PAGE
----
Are you on the go quite a bit? Do you find yourself having to eat out or eat on the run? I totally relate. A few years ago, I was working for MTV Networks and the company had me on the road for three months and I still managed to lose weight. I was living out of my suitcase and in a different hotel every week.
When we dine out, we often make excuses. I said we. That includes me. More than likely something healthy exists on a menu. Usually, it doesn’t fit with our unhealthy cravings. Each week, I will try to pick a restaurant and point out your low cal/low point food and drink options.
This is me slurping down one of my last decadent green matcha fraps for a while. Why? Because on Weight Watchers smart points, this one drink accounts about half of my day’s allowance of what to eat. The picture was taken a few weeks before I decided to commit to eating like a grown up.
I’ve been thinking about it for awhile. But the moment came when I saw the photo, the mother of all photo which I hated because of my arms. I’ve never taken a photo where I could not bare to see my arms. I knew was bulking up while pressing through grief and losing a job a dedicated to which I’ve dedicated much of the last few year of my life. I’ve eaten more chips, crackers and fast food. All the while I thought, “I need to eat like a grown up.”
1500 mg of sodium amounts to 0.75 teaspoons or 3.75 grams of salt per day, while 2300 mg amounts to one teaspoon or 6 grams of salt per day. Most people today are eating much more than that. The average intake of sodium is about 3400 mg, most of it coming from processed foods. Read More
Healing from an injury can take weeks or even months (healing time can vary from person to person), but you can dramatically accelerate the healing process by getting adequate nutrition and maintaining a healthy lifestyle.
Healing is largely dependent on blood supply, and the stronger the blood supply, the faster you can heal because blood supplies the injured area with important oxygen and nutrients which help the injury heal.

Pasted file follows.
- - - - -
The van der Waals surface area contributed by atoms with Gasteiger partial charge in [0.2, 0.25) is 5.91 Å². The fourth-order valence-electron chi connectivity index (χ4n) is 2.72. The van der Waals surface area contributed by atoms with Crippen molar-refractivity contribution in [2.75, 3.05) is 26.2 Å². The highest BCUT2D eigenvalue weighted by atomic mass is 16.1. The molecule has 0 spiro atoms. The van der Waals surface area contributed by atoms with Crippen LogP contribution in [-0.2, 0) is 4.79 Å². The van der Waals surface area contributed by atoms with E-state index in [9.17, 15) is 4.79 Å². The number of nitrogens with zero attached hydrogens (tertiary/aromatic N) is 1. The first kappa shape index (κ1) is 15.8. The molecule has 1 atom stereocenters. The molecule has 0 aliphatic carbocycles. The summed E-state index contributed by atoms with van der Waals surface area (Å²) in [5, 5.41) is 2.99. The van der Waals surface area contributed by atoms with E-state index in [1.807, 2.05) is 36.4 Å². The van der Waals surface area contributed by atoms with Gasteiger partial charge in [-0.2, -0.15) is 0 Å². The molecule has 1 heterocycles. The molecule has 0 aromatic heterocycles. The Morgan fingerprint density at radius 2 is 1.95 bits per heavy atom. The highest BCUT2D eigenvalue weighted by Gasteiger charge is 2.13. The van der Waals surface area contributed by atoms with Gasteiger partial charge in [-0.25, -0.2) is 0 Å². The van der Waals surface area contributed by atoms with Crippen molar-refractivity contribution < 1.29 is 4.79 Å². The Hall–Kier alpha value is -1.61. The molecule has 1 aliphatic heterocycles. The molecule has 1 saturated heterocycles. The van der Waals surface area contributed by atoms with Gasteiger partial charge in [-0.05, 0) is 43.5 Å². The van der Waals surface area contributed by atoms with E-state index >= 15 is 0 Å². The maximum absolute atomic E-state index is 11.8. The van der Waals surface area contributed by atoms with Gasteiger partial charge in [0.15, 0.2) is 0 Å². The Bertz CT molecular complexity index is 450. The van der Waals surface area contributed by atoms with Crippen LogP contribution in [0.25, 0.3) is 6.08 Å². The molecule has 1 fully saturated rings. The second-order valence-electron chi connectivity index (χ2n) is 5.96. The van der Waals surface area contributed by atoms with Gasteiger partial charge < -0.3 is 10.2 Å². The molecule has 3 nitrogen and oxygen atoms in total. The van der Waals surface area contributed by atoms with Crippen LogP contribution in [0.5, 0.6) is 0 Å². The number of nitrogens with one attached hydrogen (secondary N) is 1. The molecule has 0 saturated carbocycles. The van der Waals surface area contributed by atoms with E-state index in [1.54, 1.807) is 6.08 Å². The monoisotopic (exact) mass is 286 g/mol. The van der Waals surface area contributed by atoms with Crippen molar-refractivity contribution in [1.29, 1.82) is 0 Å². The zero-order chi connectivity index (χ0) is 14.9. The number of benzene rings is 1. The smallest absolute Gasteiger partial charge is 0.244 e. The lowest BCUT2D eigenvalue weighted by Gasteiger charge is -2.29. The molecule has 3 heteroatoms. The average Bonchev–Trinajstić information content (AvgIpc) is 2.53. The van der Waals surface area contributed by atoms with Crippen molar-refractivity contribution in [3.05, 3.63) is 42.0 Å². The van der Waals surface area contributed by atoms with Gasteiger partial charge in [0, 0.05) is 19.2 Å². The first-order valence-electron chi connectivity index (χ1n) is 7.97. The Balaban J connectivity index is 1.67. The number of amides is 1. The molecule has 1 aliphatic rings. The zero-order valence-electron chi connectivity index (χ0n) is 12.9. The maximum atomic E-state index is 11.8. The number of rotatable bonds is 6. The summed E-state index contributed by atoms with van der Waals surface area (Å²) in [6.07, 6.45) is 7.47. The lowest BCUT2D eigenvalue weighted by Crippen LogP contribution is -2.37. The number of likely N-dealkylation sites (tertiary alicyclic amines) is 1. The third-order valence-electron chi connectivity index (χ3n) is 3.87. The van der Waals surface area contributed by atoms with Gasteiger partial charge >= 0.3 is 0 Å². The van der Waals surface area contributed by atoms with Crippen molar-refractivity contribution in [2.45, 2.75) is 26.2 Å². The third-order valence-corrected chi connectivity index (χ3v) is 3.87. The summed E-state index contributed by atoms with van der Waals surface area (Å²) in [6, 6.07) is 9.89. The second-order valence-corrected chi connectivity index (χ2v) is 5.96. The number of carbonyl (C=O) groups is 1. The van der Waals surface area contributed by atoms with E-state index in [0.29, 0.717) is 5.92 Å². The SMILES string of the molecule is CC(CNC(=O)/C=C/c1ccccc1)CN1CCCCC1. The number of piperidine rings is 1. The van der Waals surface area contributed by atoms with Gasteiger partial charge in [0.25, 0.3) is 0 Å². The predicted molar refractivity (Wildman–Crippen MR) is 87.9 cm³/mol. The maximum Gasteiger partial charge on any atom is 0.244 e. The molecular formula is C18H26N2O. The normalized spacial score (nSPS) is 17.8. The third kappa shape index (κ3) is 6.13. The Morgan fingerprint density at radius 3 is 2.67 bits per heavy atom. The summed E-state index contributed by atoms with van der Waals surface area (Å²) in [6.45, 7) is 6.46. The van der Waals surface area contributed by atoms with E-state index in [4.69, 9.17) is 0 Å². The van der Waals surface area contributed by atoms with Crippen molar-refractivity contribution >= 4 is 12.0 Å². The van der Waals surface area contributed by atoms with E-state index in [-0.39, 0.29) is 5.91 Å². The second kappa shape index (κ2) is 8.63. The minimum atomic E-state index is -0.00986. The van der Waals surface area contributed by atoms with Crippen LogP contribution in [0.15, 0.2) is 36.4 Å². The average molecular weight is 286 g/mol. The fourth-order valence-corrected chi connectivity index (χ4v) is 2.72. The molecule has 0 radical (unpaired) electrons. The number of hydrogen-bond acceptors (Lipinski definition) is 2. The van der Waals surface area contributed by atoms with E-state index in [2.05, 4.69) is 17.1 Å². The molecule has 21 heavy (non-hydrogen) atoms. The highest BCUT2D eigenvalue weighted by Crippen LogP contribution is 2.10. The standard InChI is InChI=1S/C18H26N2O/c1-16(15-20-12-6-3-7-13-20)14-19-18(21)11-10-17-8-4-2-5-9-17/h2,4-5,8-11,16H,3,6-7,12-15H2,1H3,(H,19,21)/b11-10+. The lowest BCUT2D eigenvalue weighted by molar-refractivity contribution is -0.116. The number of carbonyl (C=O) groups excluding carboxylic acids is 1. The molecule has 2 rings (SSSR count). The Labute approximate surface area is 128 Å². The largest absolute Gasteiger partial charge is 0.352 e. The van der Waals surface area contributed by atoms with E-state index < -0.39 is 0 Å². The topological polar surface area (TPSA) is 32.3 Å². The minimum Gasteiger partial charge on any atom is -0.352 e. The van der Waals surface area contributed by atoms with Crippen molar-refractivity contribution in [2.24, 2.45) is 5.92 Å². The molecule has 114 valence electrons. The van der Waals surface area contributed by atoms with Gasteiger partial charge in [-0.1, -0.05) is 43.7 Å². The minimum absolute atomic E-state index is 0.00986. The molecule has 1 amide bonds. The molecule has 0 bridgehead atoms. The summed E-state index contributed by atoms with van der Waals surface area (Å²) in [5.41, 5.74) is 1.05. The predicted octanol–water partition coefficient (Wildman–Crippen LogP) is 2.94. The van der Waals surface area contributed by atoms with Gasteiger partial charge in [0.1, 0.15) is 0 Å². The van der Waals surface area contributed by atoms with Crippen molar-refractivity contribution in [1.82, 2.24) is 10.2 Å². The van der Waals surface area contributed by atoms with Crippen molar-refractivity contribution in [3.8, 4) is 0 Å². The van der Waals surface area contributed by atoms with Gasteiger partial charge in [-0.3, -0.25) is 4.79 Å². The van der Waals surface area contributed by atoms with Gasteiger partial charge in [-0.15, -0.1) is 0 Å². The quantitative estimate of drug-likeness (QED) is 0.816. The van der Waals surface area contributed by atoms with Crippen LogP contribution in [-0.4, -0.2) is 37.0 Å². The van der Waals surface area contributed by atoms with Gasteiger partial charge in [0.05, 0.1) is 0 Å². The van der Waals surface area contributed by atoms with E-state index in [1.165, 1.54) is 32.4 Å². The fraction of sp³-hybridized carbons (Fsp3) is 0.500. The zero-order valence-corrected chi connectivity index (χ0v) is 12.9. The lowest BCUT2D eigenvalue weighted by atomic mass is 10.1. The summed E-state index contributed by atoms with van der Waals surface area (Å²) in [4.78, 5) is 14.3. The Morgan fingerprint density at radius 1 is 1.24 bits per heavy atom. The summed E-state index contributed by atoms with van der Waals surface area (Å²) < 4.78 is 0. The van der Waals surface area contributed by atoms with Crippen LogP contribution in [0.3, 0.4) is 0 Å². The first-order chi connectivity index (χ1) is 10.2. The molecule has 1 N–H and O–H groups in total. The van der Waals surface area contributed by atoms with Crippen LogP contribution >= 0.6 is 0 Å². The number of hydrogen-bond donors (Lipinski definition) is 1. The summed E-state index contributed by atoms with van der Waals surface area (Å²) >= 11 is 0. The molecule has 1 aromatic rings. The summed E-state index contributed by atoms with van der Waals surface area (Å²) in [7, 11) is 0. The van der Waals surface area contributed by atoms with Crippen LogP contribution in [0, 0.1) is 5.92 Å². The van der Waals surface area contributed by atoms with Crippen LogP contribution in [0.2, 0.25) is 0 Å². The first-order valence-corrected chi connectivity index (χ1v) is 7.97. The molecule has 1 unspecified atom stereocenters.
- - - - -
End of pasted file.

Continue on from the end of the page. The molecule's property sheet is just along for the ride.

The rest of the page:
Certain foods can promote inflammation within the body, while others have an anti-inflammatory effect.
Avoid inflammation-promoting foods such as fried foods, processed white flour, eggplant, cayenne, tomatoes,potatoes, and hot peppers, and eat more foods that are high in omega-3 fatty acids.
Be sure to drink plenty of fresh juices made from fresh, organic, raw veggies, because raw veggies are high in important enzymes and vitamins that can speed up the healing process.
Garlic, radishes, and beets are especially helpful. You can also mix in a bit of fresh ginger; ginger has powerful anti-inflammatory properties and helps reduce pain and soreness.
To create an optimal healing environment and get back on your feet quicker, be sure to eat 8-10 servings of fruit and vegetables daily.
Important nutrients that aid recovery:
- Multivitamin: Very important. Helps prevent vitamin and mineral deficiencies. Aids tissue repair.
- Zinc: Important in tissue repair.
- Vitamin C with Bioflavonoids: An important antioxidant which helps tissue repair and growth.
- Manganese: Strengthens wounded tendons and ligaments.
- BCAA’s: Help promote the healing of muscle tissue, bones, and skin.
- EFA’s (essential fatty acids): Speed up recovery and promotes cellular health.
- Vitamin B Complex: Helps reduce injury related stress.
- Glucosamine Sulfate: Helps strengthen and form tendons, cartilage, ligaments, and joint fluid.
- Calcium: Helps repair connective tissue.
- Silica: Important for calcium absorption and connective tissue repair.
My sister is addicted to marshmallows. And this article from health.com give her some health benefits to support this habit. Click to see what else is on the remedy list.
Photo by John Morrow
While in the kitchen with some friends, I witnessed her get burned. She immediately went into the refrigerator and slathered mustard on the burned area of her arm. Her son immediately testified to healing power of mustard in his life to experiencing burns while working in a kitchen.
Aloe Cover the burned area with aloe vera gel.
Honey has antibacterial properties and will promote healing. After applying honey cover the area with some gauze.
Milk For a minor (first degree) burn, soak the burned area in whole milk for 15 minutes or so. You may also apply a cloth soaked in milk to the area. Repeat every few hours to relieve pain. Be sure to wash out the cloth after use, as it will smell badly.
Mustard For minor burns rub some mustard (hot dog style) on the burned area. It may sting a little, but it takes away the pain and reduces blisters and scarring. This remedy was provided by James R., CA.
- Another variation of this remedy was provided by Joe Brinkley: Apply a thick coating of table mustard (preferably cool) to the burn and wrap loosely with a bandage. Do not remove for several hours (12 hours seems to work the best), then gently wash away the excess mustard. Don’t worry about your yellowed skin! For the next few days treat as you would typically treat a burn. Using this remedy immediately after getting burned will minimize discomfort. This method should also prevent scarring.
Vitamin E Puncture a capsule and squeeze onto the burn. This will promote quick healing and prevent scarring.
Willard water This modified water can be found in health food stores. Anecdotes tell of its ability to promote healing and prevent scars.